Copyright © 2019 American Society for Microbiology. All Rights Reserved.

Keywords: Antibiotics; Drugs Resistance; Legionella pneumophila; Azithromycin.

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#Azithromycin, a 15-membered #macrolide #antibiotic, inhibits #influenza A #H1N1pdm09 virus #infection by interfering with virus internalization process (J Antibit (Tokyo), abstract)

[Source: US National Library of Medicine, full page: (LINK). Abstract, edited.]

J Antibiot (Tokyo). 2019 Jul 12. doi: 10.1038/s41429-019-0204-x. [Epub ahead of print]

Azithromycin, a 15-membered macrolide antibiotic, inhibits influenza A(H1N1)pdm09 virus infection by interfering with virus internalization process.

Tran DH1,2, Sugamata R1,2,3, Hirose T4, Suzuki S1,2,3, Noguchi Y4, Sugawara A4,5, Ito F2, Yamamoto T2, Kawachi S2,3, Akagawa KS4, Ōmura S4, Sunazuka T4, Ito N6, Mimaki M6, Suzuki K7,8,9.

Author information: 1 Department of Health Protection, Graduate School of Medicine, Teikyo University, Kaga 2-11-1, Itabashi-ku, Tokyo, 173-8605, Japan. 2 Asia International Institute of Infectious Disease Control (ADC), Teikyo University, Kaga 2-11-1, Itabashi-ku, Tokyo, 173-8605, Japan. 3 General Medical Education and Research Center (G-MEC), Teikyo University, Kaga 2-11-1, Itabashi-ku, Tokyo, 173-8605, Japan. 4 Kitasato Institute for Life Sciences and Graduate School of Infection Control Sciences, Kitasato University, Shirokane 5-9-1, Minato-ku, Tokyo, 108-8641, Japan. 5 Graduate School of Pharmaceutical Sciences, Tohoku University, Aza-Aoba 6-3, Aramaki, Aoba-ku, Sendai, 980-8578, Japan. 6 The Pediatric Department, Teikyo Hospital University, Kaga 2-11-1, Itabashi-ku, Tokyo, 173-8605, Japan. 7 Department of Health Protection, Graduate School of Medicine, Teikyo University, Kaga 2-11-1, Itabashi-ku, Tokyo, 173-8605, Japan. suzuki-k@med.teikyo-u.ac.jp. 8 Asia International Institute of Infectious Disease Control (ADC), Teikyo University, Kaga 2-11-1, Itabashi-ku, Tokyo, 173-8605, Japan. suzuki-k@med.teikyo-u.ac.jp. 9 General Medical Education and Research Center (G-MEC), Teikyo University, Kaga 2-11-1, Itabashi-ku, Tokyo, 173-8605, Japan. suzuki-k@med.teikyo-u.ac.jp.

 

Abstract

The pandemic influenza 2009 (A(H1N1)pdm09) virus currently causes seasonal and annual epidemic outbreaks. The widespread use of anti-influenza drugs such as neuraminidase and matrix protein 2 (M2) channel inhibitors has resulted in the emergence of drug-resistant influenza viruses. In this study, we aimed to determine the anti-influenza A(H1N1)pdm09 virus activity of azithromycin, a re-positioned macrolide antibiotic with potential as a new anti-influenza candidate, and to elucidate its underlying mechanisms of action. We performed in vitro and in vivo studies to address this. Our in vitro approaches indicated that progeny virus replication was remarkably inhibited by treating viruses with azithromycin before infection; however, azithromycin administration after infection did not affect this process. We next investigated the steps inhibited by azithromycin during virus invasion. Azithromycin did not affect attachment of viruses onto the cell surface, but blocked internalization into host cells during the early phase of infection. We further demonstrated that azithromycin targeted newly budded progeny virus from the host cells and inactivated their endocytic activity. This unique inhibitory mechanism has not been observed for other anti-influenza drugs, indicating the potential activity of azithromycin before and after influenza virus infection. Considering these in vitro observations, we administered azithromycin intranasally to mice infected with A(H1N1)pdm09 virus. Single intranasal azithromycin treatment successfully reduced viral load in the lungs and relieved hypothermia, which was induced by infection. Our findings indicate the possibility that azithromycin could be an effective macrolide for the treatment of human influenza.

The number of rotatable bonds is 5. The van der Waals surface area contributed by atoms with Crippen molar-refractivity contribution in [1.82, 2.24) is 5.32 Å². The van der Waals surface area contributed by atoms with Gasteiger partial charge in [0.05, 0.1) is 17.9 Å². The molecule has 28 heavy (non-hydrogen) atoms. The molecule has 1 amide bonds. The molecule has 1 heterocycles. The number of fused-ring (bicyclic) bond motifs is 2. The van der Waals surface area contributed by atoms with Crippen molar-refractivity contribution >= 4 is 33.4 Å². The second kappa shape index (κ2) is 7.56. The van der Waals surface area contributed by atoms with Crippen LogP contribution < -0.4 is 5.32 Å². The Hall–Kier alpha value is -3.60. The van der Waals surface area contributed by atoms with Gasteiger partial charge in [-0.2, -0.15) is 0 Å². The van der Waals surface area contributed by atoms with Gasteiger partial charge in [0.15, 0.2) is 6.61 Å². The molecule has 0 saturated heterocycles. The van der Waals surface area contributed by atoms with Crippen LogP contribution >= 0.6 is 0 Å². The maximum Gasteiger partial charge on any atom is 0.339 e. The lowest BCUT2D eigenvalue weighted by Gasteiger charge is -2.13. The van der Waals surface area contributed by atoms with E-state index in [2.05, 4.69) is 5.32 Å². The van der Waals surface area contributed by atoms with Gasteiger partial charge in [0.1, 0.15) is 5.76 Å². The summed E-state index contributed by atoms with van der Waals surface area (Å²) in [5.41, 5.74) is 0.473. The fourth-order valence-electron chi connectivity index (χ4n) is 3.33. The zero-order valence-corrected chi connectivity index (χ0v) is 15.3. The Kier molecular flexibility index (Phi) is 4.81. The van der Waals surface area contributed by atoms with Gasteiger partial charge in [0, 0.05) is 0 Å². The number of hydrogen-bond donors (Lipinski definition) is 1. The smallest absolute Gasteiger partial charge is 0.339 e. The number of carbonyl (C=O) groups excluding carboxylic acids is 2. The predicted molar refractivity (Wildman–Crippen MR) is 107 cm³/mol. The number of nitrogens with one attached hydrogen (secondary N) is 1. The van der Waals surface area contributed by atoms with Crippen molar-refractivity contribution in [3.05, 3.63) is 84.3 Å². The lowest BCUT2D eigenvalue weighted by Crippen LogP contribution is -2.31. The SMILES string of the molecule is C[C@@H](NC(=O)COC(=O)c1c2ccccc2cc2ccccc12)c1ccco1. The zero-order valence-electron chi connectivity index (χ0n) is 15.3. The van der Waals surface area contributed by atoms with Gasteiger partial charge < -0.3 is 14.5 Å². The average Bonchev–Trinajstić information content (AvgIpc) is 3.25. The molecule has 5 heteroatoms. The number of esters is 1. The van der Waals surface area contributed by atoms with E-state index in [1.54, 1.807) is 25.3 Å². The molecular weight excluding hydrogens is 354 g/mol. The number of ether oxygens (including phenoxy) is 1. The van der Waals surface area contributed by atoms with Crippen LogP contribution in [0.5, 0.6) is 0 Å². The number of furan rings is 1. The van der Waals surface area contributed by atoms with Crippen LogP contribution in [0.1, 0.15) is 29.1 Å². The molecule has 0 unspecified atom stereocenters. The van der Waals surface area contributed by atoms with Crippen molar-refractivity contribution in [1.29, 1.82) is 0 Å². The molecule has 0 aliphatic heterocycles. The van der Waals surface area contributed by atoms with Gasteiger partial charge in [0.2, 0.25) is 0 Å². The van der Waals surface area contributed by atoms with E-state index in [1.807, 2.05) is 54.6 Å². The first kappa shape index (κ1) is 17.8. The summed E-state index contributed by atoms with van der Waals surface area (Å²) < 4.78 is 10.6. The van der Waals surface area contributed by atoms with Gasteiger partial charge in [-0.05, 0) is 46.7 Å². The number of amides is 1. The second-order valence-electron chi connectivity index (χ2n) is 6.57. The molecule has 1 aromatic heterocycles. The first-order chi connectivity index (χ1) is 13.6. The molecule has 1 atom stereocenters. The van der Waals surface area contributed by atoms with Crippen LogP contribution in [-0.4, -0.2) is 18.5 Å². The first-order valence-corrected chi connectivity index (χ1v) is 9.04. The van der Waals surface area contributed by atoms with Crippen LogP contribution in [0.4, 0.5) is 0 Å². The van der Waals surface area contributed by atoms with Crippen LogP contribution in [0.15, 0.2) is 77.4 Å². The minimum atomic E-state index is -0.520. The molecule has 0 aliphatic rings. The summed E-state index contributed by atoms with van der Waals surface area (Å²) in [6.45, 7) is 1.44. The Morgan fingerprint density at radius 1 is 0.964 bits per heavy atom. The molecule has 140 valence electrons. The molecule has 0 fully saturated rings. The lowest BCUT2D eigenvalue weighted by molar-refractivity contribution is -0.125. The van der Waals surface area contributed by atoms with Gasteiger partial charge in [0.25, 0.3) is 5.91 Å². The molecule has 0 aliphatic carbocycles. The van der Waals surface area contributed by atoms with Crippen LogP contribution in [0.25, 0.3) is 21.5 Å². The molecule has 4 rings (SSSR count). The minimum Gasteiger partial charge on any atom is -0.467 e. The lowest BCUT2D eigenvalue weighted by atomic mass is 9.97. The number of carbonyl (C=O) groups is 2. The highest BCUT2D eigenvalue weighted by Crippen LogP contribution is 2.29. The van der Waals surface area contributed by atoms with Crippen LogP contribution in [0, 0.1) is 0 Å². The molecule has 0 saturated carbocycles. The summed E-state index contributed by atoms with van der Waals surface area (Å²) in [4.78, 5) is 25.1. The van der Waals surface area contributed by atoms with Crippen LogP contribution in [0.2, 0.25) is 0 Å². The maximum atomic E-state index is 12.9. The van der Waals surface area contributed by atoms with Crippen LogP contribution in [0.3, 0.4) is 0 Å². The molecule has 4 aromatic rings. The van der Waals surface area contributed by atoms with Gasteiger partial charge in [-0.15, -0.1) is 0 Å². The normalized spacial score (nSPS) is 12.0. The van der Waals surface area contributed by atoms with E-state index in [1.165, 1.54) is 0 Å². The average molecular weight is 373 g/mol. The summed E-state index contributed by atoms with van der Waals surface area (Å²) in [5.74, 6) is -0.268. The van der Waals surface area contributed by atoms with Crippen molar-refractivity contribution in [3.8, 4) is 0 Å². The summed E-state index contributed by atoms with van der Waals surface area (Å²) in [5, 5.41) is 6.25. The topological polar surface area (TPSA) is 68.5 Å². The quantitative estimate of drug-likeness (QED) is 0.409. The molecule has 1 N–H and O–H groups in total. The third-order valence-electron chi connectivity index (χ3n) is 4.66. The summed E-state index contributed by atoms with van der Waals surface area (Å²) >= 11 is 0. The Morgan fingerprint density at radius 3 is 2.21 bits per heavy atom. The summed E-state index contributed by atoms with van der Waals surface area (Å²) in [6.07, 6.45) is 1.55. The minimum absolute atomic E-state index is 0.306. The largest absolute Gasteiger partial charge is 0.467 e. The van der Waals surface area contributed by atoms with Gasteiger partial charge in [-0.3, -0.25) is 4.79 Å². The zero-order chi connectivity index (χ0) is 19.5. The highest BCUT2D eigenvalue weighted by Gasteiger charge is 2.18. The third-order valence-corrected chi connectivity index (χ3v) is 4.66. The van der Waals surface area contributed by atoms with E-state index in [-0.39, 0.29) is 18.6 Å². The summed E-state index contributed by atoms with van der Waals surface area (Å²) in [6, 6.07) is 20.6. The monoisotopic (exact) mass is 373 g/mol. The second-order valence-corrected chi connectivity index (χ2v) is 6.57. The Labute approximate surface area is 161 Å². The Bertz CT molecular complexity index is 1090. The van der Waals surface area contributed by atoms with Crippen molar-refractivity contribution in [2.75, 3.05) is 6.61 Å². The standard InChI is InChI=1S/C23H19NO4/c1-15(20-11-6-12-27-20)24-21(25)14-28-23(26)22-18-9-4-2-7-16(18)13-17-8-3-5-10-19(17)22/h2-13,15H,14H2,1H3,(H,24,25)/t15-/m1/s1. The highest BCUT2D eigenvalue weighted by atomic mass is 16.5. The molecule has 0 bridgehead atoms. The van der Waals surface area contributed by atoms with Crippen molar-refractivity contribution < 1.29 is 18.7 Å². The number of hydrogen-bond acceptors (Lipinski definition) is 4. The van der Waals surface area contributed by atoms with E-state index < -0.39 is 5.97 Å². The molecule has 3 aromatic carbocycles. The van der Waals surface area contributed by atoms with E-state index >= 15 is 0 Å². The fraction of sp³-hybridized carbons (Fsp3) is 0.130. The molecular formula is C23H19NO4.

PMID:  31300721  DOI: 10.1038/s41429-019-0204-x

Keywords: Antibiotics; Azithromycin; Influenza A; H1N1pdm09.

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#Gentamicin compared with #ceftriaxone for the #treatment of #gonorrhoea (G-ToG): a randomised non-inferiority trial (Lancet, abstract)

[Source: The Lancet, full page: (LINK). Abstract, edited.]

Gentamicin compared with ceftriaxone for the treatment of gonorrhoea (G-ToG): a randomised non-inferiority trial